As insurers around the world continue to become more climate conscious, more and more are choosing to distance themselves from the coal industry, according to the Insure our Future campaign.
Insure our Future's latest report reveals a growing trend of insurers retreating from coal business. The controversial Adani Carmichael coal project in Queensland, Australia, for example, is struggling to find insurance after losing major insurers who previously provided coverage for the project.
According to the report, at least 65 insurers with combined investments of US$12 trillion have either adopted a divestment policy or committed to refuse investing in coal, up from 35 companies and US$8.9 trillion of assets last year.
At least 23 insurers and reinsurers have now ended or limited their cover for coal projects, up from 17 in 2019. They control 12.9% of the primary insurance market and 48.3% of the reinsurance market, up from 9.5% and 46.4%.
Nine insurers and reinsurers have also ended or limited cover for tar sands, up from four last year, with Australia's Suncorp being the first company to announce that it will phase out cover for all oil and gas production.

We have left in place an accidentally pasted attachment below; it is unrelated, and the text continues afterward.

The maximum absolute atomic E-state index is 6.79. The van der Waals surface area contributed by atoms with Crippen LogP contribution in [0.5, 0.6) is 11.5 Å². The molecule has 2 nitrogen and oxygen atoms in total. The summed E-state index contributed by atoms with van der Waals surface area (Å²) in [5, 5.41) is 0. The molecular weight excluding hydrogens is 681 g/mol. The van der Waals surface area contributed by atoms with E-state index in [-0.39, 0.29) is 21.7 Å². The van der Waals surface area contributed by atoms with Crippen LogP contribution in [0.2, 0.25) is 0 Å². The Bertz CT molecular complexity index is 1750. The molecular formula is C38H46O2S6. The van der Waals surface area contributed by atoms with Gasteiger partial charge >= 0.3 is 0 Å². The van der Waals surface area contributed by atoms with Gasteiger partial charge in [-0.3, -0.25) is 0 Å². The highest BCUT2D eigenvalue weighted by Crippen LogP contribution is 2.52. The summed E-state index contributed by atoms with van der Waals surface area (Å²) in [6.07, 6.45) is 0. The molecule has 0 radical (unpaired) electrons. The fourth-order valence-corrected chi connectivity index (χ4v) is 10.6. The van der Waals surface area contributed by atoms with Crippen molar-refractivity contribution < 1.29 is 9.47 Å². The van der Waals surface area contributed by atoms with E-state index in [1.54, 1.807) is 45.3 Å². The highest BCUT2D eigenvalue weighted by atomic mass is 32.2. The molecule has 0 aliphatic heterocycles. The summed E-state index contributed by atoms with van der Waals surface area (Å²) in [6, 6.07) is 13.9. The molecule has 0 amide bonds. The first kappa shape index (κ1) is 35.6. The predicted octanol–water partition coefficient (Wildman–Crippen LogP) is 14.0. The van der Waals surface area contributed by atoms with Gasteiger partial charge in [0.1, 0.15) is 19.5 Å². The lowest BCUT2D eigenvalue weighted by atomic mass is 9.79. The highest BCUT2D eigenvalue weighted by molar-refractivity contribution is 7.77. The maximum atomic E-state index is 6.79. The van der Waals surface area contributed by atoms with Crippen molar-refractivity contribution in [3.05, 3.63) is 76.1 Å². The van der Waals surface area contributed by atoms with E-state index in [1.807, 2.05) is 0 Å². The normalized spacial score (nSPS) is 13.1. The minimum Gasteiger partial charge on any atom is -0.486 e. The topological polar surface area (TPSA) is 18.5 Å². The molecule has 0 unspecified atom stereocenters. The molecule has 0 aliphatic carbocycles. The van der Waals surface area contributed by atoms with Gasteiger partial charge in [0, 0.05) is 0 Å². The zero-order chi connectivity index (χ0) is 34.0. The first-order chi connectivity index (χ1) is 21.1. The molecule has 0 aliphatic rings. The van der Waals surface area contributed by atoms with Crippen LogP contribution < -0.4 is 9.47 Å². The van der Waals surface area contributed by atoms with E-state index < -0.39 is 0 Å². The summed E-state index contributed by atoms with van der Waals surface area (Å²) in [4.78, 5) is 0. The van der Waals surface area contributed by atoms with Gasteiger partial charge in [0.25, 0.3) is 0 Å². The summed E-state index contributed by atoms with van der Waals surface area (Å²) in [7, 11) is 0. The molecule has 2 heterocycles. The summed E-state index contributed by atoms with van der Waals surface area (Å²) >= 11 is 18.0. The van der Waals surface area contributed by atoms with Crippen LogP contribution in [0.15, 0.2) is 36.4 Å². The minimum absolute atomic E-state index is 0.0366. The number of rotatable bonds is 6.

“Insurers, as society's risk managers, have a responsibility to actively support the Paris Agreement and global action to avoid climate breakdown. They have the power to drive the transition to a low-carbon economy and strong business reasons to do so,” the report said.
The insurance industry's action is part of a growing flight of capital from fossil fuels. As of October 2020, 143 banks, development financiers, export credit agencies, and other globally significant financial institutions had severed their connection with the coal industry or reduced their exposure in other ways. Meanwhile, 50 had gone further and adopted restrictions on oil and gas.